Nine members of the University of St. Thomas Women’s basketball team, ages 18-21, volunteered to participate as subjects in this research. All subjects have played competitive basketball for at least ten years and drank less than one source of caffeine per day. Each subject participated in three separate tests. The control test included no caffeine. The liquid test consisted of 6 oz. water and 1 tablespoon coffee. The gel test was one packet of Double Latte PowerGel. The subjects ran on the treadmill for 20 minutes at a speed of 7.0 while wearing a Polar heart rate monitor. Heart rate for was recorded after each minute for each trial. The subjects performed a finger tap test for 10 seconds before and after each exercise session. The mean heart rate for rest, 1 minute, 10 minutes, and 20 minutes were analyzed. The mean numbers of finger taps for each pre and post exercise test were analyzed.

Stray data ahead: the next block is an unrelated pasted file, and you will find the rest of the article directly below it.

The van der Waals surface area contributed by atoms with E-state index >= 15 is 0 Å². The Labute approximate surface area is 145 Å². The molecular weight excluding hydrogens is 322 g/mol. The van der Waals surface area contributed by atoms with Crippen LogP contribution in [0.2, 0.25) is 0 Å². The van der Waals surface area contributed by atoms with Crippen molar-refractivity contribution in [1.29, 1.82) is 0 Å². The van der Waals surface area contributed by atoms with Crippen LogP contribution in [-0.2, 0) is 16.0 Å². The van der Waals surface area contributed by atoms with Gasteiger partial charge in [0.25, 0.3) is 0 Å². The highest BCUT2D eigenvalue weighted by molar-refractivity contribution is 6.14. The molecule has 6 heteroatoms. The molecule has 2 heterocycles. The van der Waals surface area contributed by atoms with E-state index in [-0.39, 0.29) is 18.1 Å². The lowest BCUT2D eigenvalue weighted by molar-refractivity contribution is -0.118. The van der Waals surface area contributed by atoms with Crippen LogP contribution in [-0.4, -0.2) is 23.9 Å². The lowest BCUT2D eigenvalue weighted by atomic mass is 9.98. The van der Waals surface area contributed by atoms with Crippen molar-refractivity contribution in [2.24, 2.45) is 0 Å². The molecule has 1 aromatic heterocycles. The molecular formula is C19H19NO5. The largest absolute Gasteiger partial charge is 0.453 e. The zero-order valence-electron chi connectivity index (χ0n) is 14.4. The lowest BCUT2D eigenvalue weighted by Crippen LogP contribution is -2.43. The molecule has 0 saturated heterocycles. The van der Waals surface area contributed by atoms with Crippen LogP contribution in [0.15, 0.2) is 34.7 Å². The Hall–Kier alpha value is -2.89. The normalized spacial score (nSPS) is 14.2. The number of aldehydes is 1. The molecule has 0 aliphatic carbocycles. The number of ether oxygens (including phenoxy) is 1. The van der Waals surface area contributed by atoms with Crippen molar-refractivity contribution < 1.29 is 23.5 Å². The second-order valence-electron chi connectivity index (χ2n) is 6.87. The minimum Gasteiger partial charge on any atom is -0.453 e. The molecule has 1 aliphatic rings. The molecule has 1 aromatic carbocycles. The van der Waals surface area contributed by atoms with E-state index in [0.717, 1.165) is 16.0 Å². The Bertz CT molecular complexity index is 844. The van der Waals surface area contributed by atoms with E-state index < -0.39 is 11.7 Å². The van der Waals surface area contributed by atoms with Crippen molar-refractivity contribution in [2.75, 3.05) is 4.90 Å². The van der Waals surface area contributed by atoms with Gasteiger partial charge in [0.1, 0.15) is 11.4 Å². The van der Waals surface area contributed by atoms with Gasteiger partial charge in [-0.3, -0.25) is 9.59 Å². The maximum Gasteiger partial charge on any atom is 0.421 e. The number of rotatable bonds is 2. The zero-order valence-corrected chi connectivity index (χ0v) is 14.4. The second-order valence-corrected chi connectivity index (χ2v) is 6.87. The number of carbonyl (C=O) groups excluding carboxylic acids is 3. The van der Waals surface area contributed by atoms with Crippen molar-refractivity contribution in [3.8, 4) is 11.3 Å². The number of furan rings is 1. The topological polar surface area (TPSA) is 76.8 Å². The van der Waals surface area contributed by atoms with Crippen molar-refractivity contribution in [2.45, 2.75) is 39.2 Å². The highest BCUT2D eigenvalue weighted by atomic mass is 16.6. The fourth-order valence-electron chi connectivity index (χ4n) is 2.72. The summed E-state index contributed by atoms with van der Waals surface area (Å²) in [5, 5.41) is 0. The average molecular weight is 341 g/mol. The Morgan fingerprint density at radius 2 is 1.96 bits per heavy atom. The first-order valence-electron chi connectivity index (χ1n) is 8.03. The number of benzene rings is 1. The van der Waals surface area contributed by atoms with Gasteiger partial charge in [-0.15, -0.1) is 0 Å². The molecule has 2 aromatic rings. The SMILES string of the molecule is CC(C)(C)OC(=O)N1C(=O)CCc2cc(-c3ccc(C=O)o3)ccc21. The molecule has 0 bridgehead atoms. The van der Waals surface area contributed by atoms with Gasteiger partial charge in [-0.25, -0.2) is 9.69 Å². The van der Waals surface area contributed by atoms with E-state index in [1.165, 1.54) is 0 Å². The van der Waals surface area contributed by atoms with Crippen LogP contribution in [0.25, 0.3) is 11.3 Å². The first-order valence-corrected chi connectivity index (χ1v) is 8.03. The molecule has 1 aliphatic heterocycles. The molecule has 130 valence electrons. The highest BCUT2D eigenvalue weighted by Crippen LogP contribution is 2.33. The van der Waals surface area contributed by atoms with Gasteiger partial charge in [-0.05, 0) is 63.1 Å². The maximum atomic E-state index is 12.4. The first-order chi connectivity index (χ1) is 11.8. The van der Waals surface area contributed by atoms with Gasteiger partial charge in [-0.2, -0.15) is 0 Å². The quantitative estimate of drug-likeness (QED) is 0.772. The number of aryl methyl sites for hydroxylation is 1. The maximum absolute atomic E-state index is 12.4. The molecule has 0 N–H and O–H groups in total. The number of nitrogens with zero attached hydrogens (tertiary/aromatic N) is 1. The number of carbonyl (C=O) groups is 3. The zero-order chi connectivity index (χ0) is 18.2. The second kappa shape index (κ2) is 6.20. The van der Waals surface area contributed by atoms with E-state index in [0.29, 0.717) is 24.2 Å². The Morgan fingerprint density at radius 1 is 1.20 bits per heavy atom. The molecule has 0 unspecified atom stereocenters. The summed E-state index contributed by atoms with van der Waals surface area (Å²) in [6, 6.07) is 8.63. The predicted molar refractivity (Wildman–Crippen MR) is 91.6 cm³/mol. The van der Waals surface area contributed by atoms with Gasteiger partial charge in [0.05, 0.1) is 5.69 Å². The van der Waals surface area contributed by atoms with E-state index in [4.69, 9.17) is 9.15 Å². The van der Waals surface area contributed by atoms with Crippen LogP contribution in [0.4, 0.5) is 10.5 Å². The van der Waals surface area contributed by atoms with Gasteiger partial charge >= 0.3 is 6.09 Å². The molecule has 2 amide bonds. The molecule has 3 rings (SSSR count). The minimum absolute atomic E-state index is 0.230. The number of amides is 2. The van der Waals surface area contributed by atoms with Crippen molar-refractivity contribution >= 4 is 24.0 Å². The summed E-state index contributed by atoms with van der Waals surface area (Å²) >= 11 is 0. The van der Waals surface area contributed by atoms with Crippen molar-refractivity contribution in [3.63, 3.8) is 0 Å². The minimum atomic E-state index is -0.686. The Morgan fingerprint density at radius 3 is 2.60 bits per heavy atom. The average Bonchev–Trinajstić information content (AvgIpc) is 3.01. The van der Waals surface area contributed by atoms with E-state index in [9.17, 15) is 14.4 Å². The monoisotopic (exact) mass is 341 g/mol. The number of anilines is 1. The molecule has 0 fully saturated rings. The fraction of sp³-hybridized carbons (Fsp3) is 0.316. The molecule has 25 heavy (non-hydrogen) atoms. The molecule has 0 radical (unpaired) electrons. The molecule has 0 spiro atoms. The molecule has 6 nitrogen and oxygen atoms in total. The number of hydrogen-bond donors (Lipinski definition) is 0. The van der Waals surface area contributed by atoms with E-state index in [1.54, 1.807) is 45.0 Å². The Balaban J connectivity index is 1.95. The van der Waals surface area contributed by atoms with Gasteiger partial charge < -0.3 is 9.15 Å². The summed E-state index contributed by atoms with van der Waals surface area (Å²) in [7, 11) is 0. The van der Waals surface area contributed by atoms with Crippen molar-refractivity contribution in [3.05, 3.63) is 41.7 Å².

Using a paired t-test, no significant difference was found between caffeine and heart rate for any of the three tests. No significant difference was found using a paired t-test for caffeine and number of finger taps. There was a relationship between mean number of finger taps and post-exercise performance for control, liquid, and gel caffeine sources.